PROFESSIONAL PRESENTATIONS.  What’s Your Discipline?  Careful with those Deadlines!  Consider Smaller, Grad- specific Conferences  When in Doubt,

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  • PROFESSIONAL PRESENTATIONS
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  • Whats Your Discipline? Careful with those Deadlines! Consider Smaller, Grad- specific Conferences When in Doubt, Ask Your Advisor! Funding? CHOOSING A CONFERENCE
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  • What to do: Read instructions carefully Have a reasonably complete project Have a good outline Introduction, objectives Methods Results Conclusion/implications Catchy title Tell a story, be specific What not to do: Go over word count Propose something you havent done yet Write in generalities SUBMITTING A GOOD ABSTRACT
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  • Know Your Audience! To Script or Not to Script Follow the Formula Data and Findings Matter, not Lit Review Practice! One Sure Way to Annoy Your Chair? PREPARING THE ORAL PRESENTATION
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  • What? A detailed abstract An opportunity to discuss your work in detail An outline for a manuscript Why? Sometimes you dont have a choice Can engage people in conversations Help generates other ideas Main message quickly and widely Average time at a poster is 90 seconds! WHAT IS A POSTER AND WHY DO IT?
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  • What makes a good poster? Focused Graphic Ordered Readable Make sure you Read instructions (particularly size) Know your main message Think about your oral presentation Use an appropriate template Avoid too much text http://www.ohio.edu/mediapro duction/templates/ http://www.ohio.edu/mediapro duction/templates/ WHAT MAKES A GOOD POSTER?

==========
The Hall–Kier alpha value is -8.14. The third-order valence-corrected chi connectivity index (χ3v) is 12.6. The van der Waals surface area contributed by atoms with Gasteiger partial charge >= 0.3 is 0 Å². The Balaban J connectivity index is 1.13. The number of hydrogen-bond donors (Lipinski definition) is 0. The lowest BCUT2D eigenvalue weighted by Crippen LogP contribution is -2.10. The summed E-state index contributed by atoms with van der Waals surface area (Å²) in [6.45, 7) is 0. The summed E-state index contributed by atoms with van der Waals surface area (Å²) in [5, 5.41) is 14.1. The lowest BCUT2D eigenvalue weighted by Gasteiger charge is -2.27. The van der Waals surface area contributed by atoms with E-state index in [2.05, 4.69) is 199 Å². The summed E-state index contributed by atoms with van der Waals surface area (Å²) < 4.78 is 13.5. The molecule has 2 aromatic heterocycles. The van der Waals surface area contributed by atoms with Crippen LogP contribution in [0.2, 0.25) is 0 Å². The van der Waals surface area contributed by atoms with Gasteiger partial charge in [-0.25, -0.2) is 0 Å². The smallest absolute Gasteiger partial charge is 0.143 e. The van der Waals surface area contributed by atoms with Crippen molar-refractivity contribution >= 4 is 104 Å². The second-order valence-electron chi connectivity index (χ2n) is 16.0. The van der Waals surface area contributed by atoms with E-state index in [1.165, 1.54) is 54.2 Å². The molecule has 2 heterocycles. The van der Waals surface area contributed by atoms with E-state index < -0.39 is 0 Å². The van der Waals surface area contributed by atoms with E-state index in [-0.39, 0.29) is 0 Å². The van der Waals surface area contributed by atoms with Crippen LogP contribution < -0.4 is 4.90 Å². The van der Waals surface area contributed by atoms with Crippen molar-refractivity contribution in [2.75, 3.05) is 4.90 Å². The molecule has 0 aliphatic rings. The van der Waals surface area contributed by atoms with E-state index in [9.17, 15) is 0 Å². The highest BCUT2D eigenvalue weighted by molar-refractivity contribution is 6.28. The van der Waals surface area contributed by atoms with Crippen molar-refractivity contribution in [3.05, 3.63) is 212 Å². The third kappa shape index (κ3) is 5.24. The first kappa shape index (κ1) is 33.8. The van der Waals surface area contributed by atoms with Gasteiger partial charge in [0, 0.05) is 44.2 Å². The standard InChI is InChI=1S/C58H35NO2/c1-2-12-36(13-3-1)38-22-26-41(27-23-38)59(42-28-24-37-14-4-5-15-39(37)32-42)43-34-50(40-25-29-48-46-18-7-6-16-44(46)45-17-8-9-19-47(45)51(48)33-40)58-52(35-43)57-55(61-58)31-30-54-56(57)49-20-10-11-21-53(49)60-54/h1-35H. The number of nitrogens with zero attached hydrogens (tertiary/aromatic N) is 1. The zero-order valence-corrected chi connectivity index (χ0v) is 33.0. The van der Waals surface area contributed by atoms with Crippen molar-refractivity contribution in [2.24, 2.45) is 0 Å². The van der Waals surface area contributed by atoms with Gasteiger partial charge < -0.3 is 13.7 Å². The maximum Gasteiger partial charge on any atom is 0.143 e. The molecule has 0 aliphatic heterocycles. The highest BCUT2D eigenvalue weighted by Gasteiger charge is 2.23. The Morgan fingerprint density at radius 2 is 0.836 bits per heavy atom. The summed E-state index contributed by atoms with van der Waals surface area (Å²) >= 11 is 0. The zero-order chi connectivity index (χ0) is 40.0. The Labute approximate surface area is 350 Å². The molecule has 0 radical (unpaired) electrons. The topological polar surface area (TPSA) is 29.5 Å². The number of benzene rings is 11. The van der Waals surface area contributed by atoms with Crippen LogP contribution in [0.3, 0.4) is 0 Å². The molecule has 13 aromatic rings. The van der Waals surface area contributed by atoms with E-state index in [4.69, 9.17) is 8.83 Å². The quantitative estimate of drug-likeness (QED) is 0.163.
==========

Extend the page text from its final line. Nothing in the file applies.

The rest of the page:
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  • Kenyan Grandparents Raising Grandchildren: Perspectives of Discipline and Misbehavior Gillian H. Ice, Ph.D. 1 ; Sharon V. King, Ph.D. 2 ; Eunice Owino 3 ; Sister Paul Anastasia 3 1Department of Social Medicine, Ohio University, College of Osteopathic Medicine, Athens, OH; 2 Georgia State University Gerontology Institute, Atlanta, GA; 3 St. Elizabeth Joot Social Services, Ahero Help the Aged, Ahero, Kenya ABSTRACT In Kenya, AIDS has orphaned approximately two million childrenmany now in the care of family elders. Intergenerational relation- shipsspecifically child misbehavior and disciplineis one under-researched topic among this growing population of older African caregivers. This pilot study applies a phenomenological perspective to describe the meanings of misbehavior and discipline strategies among a sample of 46 Kenyan grandparents raising grandchildren in the rural western province of Nyanza, Kenya. The grandparents reported misbehavior in three categories: breach of domestic norms [disobedience, use of vulgar language, refusal to ask permission, ignoring domestic responsibilities]; breach of social norms [substance abuse, theft, prostitution, destruction of property], and attitudinal inappropriateness [rudeness, selfishness, quarrelsomeness, disrespect for elders]. Misbehavior was attributed to peer influence, frustration about unemployment and impoverished conditions, negative parental role models, hunger, mental disability, and feelings of being unloved. Grandparents varied in their strategies to discipline their grandchildren. Some believed they were too old and physically weak to discipline and ignored misbehavior, sought Gods intervention to manage children, or turned grandchildren over to law enforcement authorities. Others believed caning or other forms of corporal punishment was the most effective strategy, but some preferred to employ education and verbal discipline. Prevailing themes were the need for community support and government intervention to help grandparents manage misbehaving grandchildren. This theme reflects the grandparents combined traditional and contemporary perspectives of their unanticipated parenting role. The findings imply that service interventions for these families should include parenting support, community education, and advocacy for national caregiving policies. METHODS Data were collected from a subset of the Kenyan Grandparents Study (KGS). KGS is a longitudinal study designed to examine the impact of HIV/AIDS on the health and wellbeing of grandparents caring for orphaned children. The overall sample included 292 grandparents. Half were caregivers of orphans, half were non caregivers (see map). The sample characteristics of caregivers included in this project are presented in Table 1. Caregiving status was defined as having at least one child under or equal to the age of 18 who had lost at least one parent. Qualitative data were collected by interview in Dholuo by native speakers and then translated into English. Participants were asked a series of questions about the misbehavior of their grandchildren and strategies for dealing with the misbehavior. Content analysis was conducted to identify emergent themes. CONCLUSIONS Prevailing themes were the need for community support and government intervention to help grandparents manage misbehaving grandchildren. This theme reflects the grandparents combined traditional and contemporary perspectives of their unanticipated parenting role. Orphans face many psychosocial problems and stressors that may lead to inappropriate behavior, yet grandparents lack the tools for meeting the emotional needs of orphans. Because corporal punishment is common in Kenya, grandparents may feel that they are too old or weak to effectively discipline their grandchildren. Other research from KGS indicates that inappropriate behavior of grandchildren is a considerable source of stress for grandparents. RECOMMENDATIONS These findings imply that service interventions for these families should include parenting support, community education, and advocacy for national caregiving policies. Alternative approaches to disciplining children can be taught to grandparents using local womens and mens groups as venues. These group members can then train others in discipline techniques. Strategies to meet the psychosocial and mental health needs of orphans may act to reduce discipline problems and therefore reduce the burden on grandparents. Orphaned children living outside the extended family are at a greater risk for an HIV infection and are more vulnerable to social, economic, and psychological effects. This demonstrates the importance of helping grandparents to continue their role of caregiving. THREE CATEGORIES OF MISBEHAVIOR: BREACH OF SOCIAL NORMS Misbehavior that represented a breach of social norms included: Substance abuse Theft Prostitution Destruction of property They steal, especially chickens from near-by farms. Grandmother, Age 63 They steal, drink alcohol, and smoke bhang (hemp). Grandmother, Age 65 They loiter, are violent, and engage in prostitution. Grandmother, Age 60 GRANDPARENTS ATTRIBUTED MISBEHAVIOR TO: Peer influence Frustration about unemployment, lack of schooling, and impoverished conditions Negative parental role models Hunger, mental disability Feelings of being unloved Absence of parents They [go to] discos and cinemas with others where they learn bad behavior. Grandfather, Age 66 They [their parents] disciplined them but not much. It is... the way they are raised. Grandfather, Age 68 They have, a foolish thought that they are not loved. Grandmother, Age 73 They misbehave because they are parentless and lack contact with parents Grandfather, Age 59 They need education and parental love since they are orphans. They require basic needsfood, shelter, and clothes. Grandfather, Age 66 THREE CATEGORIES OF MISBEHAVIOR: ATTITUDINAL INAPPROPRIATENESS Grandparents reported behavior which exhibited attitudinal inappropriateness such as: Rudeness Selfishness Quarrelsomeness Disrespect for elders They eat everything and do not consider the other children who are upset about it. Grandmother, Age 66 They do not respect older people... and beat grandparents. Grandfather, Age 76 He does not listen to my advice, fulfill his assignments, or respect his elders. Grandmother, Age 73 They are rude, undisciplined, and always quarrel with each other. Grandmother, Age 60 STRATEGIES TO MANAGE MISBEHAVIOR Grandparents varied in their strategies to discipline their grandchildren. Ignore misbehavior Use verbal discipline Use corporal punishment Withhold food Seek help from relatives Seek help from community leaders Seek spiritual intervention Contact law enforcement authorities Insist that the government intervene The local chief, uncles, and cousins help me discipline them. Grandmother, Age 66 I try to talk to them politely, teaching them on what to do and not to do. Grandfather, Age 71 I am old now, and I cannot counsel them properly. I am doing little to support them due to my age Grandmother, Age 63 I pray or let the authorities arrest the child. Grandmother, Age 66 I insist on discipline, deny them food, and give a thorough caning. Grandfather, Age 60 The government needs to discipline them or put them in institutions. Grandmother, Age 76 THREE CATEGORIES OF MISBEHAVIOR: BREACH OF DOMESTIC NORMS Grandparents reported some misbehavior as a breach of domestic norms: Disobedience Use of vulgar language Refusal to ask permission Ignoring domestic responsibilities They take things without my permission. Grandmother, Age 63 They do not graze the cattle well and leave them to destroy other peoples crops. Grandmother, Age 73 Table 1: Select Sample Characteristics VariableCaregi ver N=36 Non- Caregi ver N=10 Total N=46 Age69.9 (8.3) 67.6 (6.1) 69.4 (7.9) Female (%)41.760.045.7 Married (%)63.930.056.5 Widowed (%)36.170.043.5 Polygynous19.40.030.7 # Children in homestead 1.8 (1.4) 0.9 (1.0) 1.6 (1.3) # Orphans1.9 (1.1) Acknowledgements: This project was funded by the OU Baker Fund, OU-COM Research Award and the National Science Foundation under Grant No.0515890. Thanks to our Kenyan Field Team. A special thanks to the communities in Nyando & Kisumu Districts for their hosp